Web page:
Ryan and designer Anna Gardiner create a pressure-cooker environment with the audience close to the action, seated on three sides around a dimly lit central wooden stage lined with hundreds of candles in jam jars (lighting by Sian James-Holland). A hanging platform is cleverly used as a bed, dining table and courtroom seating. Gardiner’s dark costuming is also very effective.
The AU Review by Naomi Gall
Attention should also be paid to those who work behind the scenes as the set design, lighting and construction is as imperative as those who take the stage. Amazing work by Anna Gardiner (design), Sian James-Holland (lighting design), Rick Locke and Stefan von Reiche (set construction).
Stage Noise – Diana Simmonds
Seated close around a layered timber platform on benches, bleachers and folding chairs, the audience is neck-deep in the drama with the company of twenty fine actors. Candlelight and a minimal lighting rig and the scabrous monotone fabrics of their Puritan garb bring home both the hardship and the beauty of life in pioneer America - and Australia -where dust and mud are part of the decor and life was as easily snuffed out as the flickering flames. (A beautifully imagined and executed lighting design by Sian James-Holland; equally excellent stage and costume design by Anna Gardiner.)
Sydney Arts Guide – Judith Greenaway
The costumes, designed by Anna Gardiner, are wonderful in this show. Black, grey and brown they are unrelentingly dull but the detail! Buttons, mittens, scarves, embroidery, scallops on the corsets. Each piece created by a loving hand.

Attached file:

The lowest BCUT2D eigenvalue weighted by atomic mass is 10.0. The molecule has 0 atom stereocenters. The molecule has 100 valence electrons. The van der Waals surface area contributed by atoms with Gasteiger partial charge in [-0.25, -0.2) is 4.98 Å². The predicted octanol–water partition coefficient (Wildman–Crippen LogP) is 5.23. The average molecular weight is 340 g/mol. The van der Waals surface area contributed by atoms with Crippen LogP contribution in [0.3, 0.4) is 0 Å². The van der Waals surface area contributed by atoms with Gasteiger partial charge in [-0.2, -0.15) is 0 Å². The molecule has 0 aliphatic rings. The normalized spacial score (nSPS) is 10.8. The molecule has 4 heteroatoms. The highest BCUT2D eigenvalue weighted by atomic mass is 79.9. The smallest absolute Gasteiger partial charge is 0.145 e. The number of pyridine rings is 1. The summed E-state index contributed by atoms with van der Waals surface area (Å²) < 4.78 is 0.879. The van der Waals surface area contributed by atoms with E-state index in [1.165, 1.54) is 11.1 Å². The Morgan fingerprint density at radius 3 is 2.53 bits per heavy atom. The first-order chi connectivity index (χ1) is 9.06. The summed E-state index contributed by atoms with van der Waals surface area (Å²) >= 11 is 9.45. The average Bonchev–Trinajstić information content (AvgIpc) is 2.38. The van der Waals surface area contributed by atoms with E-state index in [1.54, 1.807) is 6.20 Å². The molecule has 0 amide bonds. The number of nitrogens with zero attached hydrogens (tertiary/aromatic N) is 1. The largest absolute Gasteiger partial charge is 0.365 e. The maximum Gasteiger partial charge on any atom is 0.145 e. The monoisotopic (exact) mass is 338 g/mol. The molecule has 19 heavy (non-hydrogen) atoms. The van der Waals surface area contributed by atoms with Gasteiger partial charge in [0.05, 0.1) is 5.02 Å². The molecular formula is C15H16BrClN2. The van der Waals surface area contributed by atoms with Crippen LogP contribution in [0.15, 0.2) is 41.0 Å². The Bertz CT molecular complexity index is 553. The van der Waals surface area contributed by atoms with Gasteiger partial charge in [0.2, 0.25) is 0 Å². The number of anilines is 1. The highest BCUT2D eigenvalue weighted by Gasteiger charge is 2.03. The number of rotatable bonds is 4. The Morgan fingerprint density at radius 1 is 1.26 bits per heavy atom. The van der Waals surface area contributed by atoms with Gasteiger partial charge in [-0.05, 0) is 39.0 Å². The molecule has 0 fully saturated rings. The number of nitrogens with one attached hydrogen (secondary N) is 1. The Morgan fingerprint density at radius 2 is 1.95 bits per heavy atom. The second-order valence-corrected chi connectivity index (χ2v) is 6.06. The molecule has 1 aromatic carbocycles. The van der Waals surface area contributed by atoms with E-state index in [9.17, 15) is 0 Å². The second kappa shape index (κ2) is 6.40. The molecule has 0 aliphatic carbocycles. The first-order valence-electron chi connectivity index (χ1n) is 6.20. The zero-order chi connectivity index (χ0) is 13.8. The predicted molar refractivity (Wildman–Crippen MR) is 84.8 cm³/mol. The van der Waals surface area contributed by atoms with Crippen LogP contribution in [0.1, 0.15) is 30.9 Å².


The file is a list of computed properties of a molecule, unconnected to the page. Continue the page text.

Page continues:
Sydney Morning Herald – Jason Blake
Anna Gardiner's design stays in tune with its surroundings, a wooden platform whose centrepiece is a suspended bench that serves as seating, sick bed and table. Illumination (Sian James-Holland) comes from a small lighting rig and a couple of hundred candles in jars lining the edge of the stage, which amplifies the sense of the religious considerably.
Reviews - absent friends
Stagenoise – Diana Simmonds
Absent Friends takes place in a sitting room where the era’s most unfortunate signature colour - burnt orange - is much in evidence. (A witty and well realised set design by Anna Gardiner, lighting: Peter Neufeld.)
Sydney Morning Herald – Jason Blake
Director Mark Kilmurry has an ideal cast at his disposal and everything about this production runs like clockwork on a set that is period Australian Women's Weekly, right down to the knotted rug, treacherous orange pouf and fake pine paneling.
The Daily Review – Ben Neutze
For the most part, director Mark Kilmurry has, along with the cast, found the subtle comedic rhythms in the work and drawn each character with great colour and detail — with the help of Anna Gardiner’s quintessentially 1970s designs and Peggy Carter’s hair and make-up.